Allergy Asthma Immunol Res.  2010 Oct;2(4):235-246. 10.4168/aair.2010.2.4.235.

A Role of Staphyococcus aureus, Interleukin-18, Nerve Growth Factor and Semaphorin 3A, an Axon Guidance Molecule, in Pathogenesis and Treatment of Atopic Dermatitis

  • 1Department of Environmental Immuno-Dermatology, Yokohama City University Graduate School of Medicine, Yokohama, Japan.
  • 2Life Science Research Center, Shiseido Co. Ltd., Yokohama, Japan.


Staphylococcus aureus (SA) is usually present not only in the skin lesions of atopic dermatitis (AD) but also in the atopic dry skin. SA discharges various toxins and enzymes that injure the skin, results in activation of epidermal keratinocytes, which produce and release IL-18. IL-18 that induces the super Th1 cells secreting IFN-gamma and IL-13 is supposed to be involved in development of AD and its pathogenesis. Indeed, the number of SA colonies on the skin surface and the serum IL-18 levels in patients with AD significantly correlated with the skin scores of AD lesions. Also, there is strong positive correlation between the skin scores and serum IL-18 levels in DS-Nh mice (P<0.0001, r=0.64), which develop considerable AD-like legions when they are housed under conventional conditions, but develop skin legions with less severity and less frequency under specific pathogens free (SPF) conditions. Therefore, they are well-known as model mice of AD, in which SA is presumed to be critical factor for the development of AD lesions. Also, theses DS-Nh mice pretreated with Cy developed more remarkable AD-like lesions in comparison with non-treated ones. The levels of INF-r and IL-13 in the supernatants of the lymph node cell cultures stimulated with staphylococcal enterotoxin B (SEB) or ConA were increased in the Cy-treated mice, although the serum levels of total IgE were not. In this experiment, we revealed that Cy-treated mice, to which CD25 +CD4 + reguratory T cells taken from non-treated ones had been transferred, developed the AD-like legions with less severity and less number of SA colonies on the skin surface. Therefore, it is presumed that CD25 +CD4 + reguratory T cells might be involved in the suppression of super Th1 cells which are induced by IL-18 and are involved in the development of AD-like lesions rather than IgE production. The efficient induction of CD25 +CD4 + reguratory T cells is expected for the new type of treatment of AD. We also found that farnesol (F) and xylitol (X) synergistically inhibited biofilm formation by SA, and indeed the ratio of SA in total bacteria at sites to which the FX cream containing F and X had been applied was significantly decreased 1 week later, accompanied with improvement of AD, when compared with that before application and at placebo sites. Therefore, the FX cream is a useful skin-care agent for atopic dry skin colonized by SA. The nerve growth factor (NGF) in the horny layer (the horn NGF) of skin lesions on the cubital fossa was collected by tape stripping and measured using ELISA in AD patients before and after 2 and 4 weeks treatments. Simultaneously, the itch and eruptions on the whole body and on the lesions, in which the horn NGF was measured, were recorded, and also the peripheral blood eosinophil count, serum LDH level and serum total IgE level were examined. The level of NGF was significantly higher in AD patients than in healthy controls, correlated with the severity of itch, erythema, scale/xerosis, the eosinophil count and LDH level, and also significantly decreased after treatments with olopatadine and/or steroid ointment for 2 and 4 weeks. Therefore, the measurement of the NGF by this harmless method seems to be useful to assess the severity of AD and the therapeutic effects on AD. In AD patients, C-fiber in the epidermis increase and sprout, inducing hypersensitivity, which is considered to aggravate the disease. Semaphorin 3A (Sema3A), an axon guidance molecule, is a potent inhibitor of neurite outgrowth of sensory neurons. We administered recombinant Sema3A intracutaneously into the skin lesions of NC/Nga mice, an animal model of AD, and investigated the effect of Sema3A on the skin lesions and their itch. Sema3A dose-dependently improved skin lesions and attenuated the scratching behavior in NC/Nga mice. Histological examinations revealed a decrease in the epidermal thickness, the density of invasive nerve fibers in the epidermis, inflammatory infiltrate including mast cells and CD4 +T cells, and the production of IL-4 in the Sema3A-treated lesions. Because the interruption of the itch-scratch cycle likely contributes to the improvement of the AD-like lesions, Sema3A is expected to become a promising treatment of patients with refractory AD.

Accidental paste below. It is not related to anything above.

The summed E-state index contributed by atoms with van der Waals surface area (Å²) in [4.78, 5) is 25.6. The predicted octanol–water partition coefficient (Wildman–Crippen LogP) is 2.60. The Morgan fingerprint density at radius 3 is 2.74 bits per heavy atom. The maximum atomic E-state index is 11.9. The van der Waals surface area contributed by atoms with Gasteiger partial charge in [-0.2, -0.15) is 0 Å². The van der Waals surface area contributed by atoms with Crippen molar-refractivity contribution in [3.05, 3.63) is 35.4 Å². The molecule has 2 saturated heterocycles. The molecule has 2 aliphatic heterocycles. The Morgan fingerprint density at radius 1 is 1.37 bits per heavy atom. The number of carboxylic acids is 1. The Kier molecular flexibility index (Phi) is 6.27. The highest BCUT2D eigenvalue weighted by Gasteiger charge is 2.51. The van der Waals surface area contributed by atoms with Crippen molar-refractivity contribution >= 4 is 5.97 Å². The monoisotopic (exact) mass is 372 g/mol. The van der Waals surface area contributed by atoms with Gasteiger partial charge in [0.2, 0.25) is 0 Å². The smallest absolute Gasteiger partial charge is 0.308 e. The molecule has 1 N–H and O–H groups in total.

Atopic dermatitis; Staphylococcus aureus; nerve growth factor; Semaphorin 3A
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